[Related Technology 1]

Lee Sang Soo, Kim Kyoung Am, Song Ki Bong, Jo Doo Hee, Seo Jung Dae, “Development of switching device based on GST thin film using laser annealing”, Photonics Conference, 2006.

In the description of the related technology 1, a p+−p−p+ type MOS-type TFT, which is formed on a single thin film including Ge2Sb2Te5 (GST) by a laser annealing, is described. A current-voltage characteristic of the device disclosed in the above description of the related technology 1 has a similar switching performance compared with a conventional transistor. In particular, in an embodiment of the present invention, the TFT described in the above description of the related technology 1 can be included in a signal storage unit.

[Related Technology 2]

Kim Kyoung Am, Jo Gyu Man, Song Ki Bong, “Manufacture and characteristics of light thin film type transistor with CuInSe2”, light information processing technology workshop, p 63-65, 2006.

In the description of the related technology 2, a p-n junction is formed with CuInSe2 (CIS) and InSe that are widely used in solar batteries, and the design and manufacture of a TFT device using this p-n junction, having an excellent light sensitivity, are described. In particular, in an embodiment of the present invention, the TFT described in the above description of the related technology 2 can be included in a signal storage unit.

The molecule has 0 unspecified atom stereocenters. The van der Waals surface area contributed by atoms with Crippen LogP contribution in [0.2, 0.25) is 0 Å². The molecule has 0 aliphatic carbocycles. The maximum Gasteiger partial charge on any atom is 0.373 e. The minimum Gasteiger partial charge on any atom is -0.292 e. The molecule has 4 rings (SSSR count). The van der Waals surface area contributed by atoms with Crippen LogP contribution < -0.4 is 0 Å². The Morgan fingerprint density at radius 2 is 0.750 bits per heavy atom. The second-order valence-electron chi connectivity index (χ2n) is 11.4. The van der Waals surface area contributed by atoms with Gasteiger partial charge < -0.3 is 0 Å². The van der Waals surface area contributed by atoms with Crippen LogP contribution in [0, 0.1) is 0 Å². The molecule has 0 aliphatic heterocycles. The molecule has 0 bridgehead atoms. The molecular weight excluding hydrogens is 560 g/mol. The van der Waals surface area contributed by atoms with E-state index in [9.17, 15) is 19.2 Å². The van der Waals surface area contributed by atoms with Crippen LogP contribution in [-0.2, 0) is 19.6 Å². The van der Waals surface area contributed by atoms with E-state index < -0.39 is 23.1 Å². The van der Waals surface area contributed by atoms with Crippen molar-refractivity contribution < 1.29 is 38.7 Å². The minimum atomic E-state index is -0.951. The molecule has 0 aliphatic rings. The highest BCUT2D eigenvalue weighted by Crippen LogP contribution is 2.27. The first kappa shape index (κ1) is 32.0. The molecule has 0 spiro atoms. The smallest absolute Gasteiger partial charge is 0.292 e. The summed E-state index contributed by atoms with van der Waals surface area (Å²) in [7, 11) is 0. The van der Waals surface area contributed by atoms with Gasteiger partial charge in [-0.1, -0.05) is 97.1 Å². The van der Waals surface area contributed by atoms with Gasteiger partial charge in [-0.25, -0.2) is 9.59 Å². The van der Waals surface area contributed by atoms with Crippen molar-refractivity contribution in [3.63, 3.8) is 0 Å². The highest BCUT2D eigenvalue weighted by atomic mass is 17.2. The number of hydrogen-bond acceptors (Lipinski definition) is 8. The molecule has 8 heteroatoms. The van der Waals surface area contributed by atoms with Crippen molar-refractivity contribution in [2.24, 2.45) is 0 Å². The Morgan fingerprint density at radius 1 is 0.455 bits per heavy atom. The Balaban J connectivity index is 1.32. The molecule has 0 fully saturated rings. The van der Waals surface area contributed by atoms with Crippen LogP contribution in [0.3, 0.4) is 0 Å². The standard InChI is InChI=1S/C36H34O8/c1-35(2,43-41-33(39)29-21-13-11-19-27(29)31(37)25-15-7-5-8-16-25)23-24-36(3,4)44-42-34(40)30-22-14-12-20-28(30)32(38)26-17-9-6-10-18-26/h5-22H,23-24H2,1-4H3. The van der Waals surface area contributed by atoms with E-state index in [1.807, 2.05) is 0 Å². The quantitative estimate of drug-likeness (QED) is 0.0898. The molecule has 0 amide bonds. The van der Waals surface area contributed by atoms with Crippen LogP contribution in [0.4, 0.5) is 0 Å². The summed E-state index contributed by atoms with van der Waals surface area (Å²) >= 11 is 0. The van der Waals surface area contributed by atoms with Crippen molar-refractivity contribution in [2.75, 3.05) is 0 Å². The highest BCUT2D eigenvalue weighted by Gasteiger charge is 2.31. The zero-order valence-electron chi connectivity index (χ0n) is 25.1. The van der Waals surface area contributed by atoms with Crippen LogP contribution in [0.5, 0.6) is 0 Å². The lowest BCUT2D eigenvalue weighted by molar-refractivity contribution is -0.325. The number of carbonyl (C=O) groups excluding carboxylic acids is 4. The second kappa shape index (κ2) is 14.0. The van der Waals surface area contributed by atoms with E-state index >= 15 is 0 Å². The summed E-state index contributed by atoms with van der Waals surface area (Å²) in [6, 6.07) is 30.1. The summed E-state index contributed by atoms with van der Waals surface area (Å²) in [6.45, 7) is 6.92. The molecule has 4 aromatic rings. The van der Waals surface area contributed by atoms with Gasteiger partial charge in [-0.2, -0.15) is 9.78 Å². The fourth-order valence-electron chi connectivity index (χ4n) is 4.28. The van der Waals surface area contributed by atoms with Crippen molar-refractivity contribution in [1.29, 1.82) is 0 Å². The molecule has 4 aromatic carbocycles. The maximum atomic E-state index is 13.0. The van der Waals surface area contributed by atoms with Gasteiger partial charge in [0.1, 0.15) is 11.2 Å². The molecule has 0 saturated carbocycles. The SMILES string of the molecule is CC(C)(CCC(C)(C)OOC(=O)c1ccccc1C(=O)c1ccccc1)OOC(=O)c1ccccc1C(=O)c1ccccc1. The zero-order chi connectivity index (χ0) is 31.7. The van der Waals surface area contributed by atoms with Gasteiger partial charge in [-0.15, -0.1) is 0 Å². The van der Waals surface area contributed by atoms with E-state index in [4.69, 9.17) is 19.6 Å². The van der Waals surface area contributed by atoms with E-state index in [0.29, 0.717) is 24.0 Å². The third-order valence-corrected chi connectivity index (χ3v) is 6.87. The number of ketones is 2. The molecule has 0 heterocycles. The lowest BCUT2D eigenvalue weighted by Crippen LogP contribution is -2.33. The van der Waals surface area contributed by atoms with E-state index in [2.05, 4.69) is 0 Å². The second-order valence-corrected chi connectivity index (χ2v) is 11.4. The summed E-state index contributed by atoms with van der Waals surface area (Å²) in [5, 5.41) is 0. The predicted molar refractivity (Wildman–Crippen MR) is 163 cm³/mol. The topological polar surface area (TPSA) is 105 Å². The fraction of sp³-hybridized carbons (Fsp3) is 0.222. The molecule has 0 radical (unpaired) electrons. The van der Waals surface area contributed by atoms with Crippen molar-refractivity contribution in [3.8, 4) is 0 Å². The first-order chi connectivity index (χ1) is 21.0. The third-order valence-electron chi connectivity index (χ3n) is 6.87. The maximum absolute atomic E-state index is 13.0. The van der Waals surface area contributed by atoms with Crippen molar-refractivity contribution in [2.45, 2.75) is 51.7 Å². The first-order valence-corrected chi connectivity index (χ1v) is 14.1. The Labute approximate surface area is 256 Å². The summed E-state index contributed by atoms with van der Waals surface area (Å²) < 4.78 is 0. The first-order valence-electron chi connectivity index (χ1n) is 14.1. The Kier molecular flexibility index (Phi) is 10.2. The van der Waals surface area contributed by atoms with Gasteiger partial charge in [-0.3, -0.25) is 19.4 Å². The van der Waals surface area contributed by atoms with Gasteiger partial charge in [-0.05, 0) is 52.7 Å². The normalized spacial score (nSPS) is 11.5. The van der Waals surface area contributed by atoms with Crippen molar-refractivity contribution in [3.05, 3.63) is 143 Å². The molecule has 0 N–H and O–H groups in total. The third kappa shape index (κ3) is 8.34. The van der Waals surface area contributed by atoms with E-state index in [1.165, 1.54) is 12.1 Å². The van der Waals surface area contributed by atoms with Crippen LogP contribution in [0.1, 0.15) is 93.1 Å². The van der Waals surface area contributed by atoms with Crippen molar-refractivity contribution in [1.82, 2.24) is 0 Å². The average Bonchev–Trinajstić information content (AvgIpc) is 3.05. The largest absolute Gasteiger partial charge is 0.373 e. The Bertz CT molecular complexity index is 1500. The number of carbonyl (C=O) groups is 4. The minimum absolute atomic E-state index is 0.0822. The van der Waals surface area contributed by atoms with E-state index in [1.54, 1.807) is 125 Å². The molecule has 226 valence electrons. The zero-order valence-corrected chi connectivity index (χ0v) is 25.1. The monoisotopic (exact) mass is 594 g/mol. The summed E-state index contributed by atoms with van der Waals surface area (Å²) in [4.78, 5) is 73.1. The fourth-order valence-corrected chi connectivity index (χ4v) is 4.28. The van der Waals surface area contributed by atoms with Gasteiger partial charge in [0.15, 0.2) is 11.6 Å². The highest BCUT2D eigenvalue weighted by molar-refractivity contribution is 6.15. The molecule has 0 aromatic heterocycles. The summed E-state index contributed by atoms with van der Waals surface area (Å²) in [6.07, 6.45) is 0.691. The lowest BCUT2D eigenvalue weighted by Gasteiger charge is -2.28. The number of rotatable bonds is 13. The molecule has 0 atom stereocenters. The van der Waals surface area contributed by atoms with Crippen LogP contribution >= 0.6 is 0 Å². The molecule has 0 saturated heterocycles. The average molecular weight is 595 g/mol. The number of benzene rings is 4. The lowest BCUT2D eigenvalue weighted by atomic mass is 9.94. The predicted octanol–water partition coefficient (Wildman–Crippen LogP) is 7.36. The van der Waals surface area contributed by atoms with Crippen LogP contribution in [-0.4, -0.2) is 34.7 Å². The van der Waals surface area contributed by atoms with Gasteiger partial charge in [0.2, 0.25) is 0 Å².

[Related Technology 3]

Song Ki Bong, etc., Korean patent application No. 2005-124174, U.S. patent application Ser. No. 1/481,599, “Chalcogen Photo-TFT including chalcogenide-based elements”

In the description of the related technology 3, a method of manufacturing a TFT having a MOS structure with chalcogen elements are described. A current-voltage characteristic of a TFT device manufactured by the above method distinctively varies due to the light irradiation. In particular, in an embodiment of the present invention, the TFT described in the above description of the related technology 3 can be included in a signal storage unit.

FIG. 1 is a schematic cross-sectional view illustrating a structure of an electro-medical imaging apparatus 10 according to an embodiment of the present invention.

Referring to FIG. 1, the electro-medical imaging apparatus 10 includes a signal generating unit 100, a power source 150 in contact with a surface of the signal generating unit 100 for applying an electric signal, a signal storage unit 200 in contact with the signal generating unit 100, and a signal converter 300 in contact with the signal storage unit 200. As shown in FIG. 1, the signal generating unit 100, the signal storage unit 200, and the signal converter 300 may be sequentially stacked in the above described order, or in the inverse order, that is the stacking order of the signal converter 300, the signal storage unit 200, and the signal generating unit 100. Details about structures and operations of the signal generating unit 100, the signal storage unit 200, and the signal converter 300 will be separately described.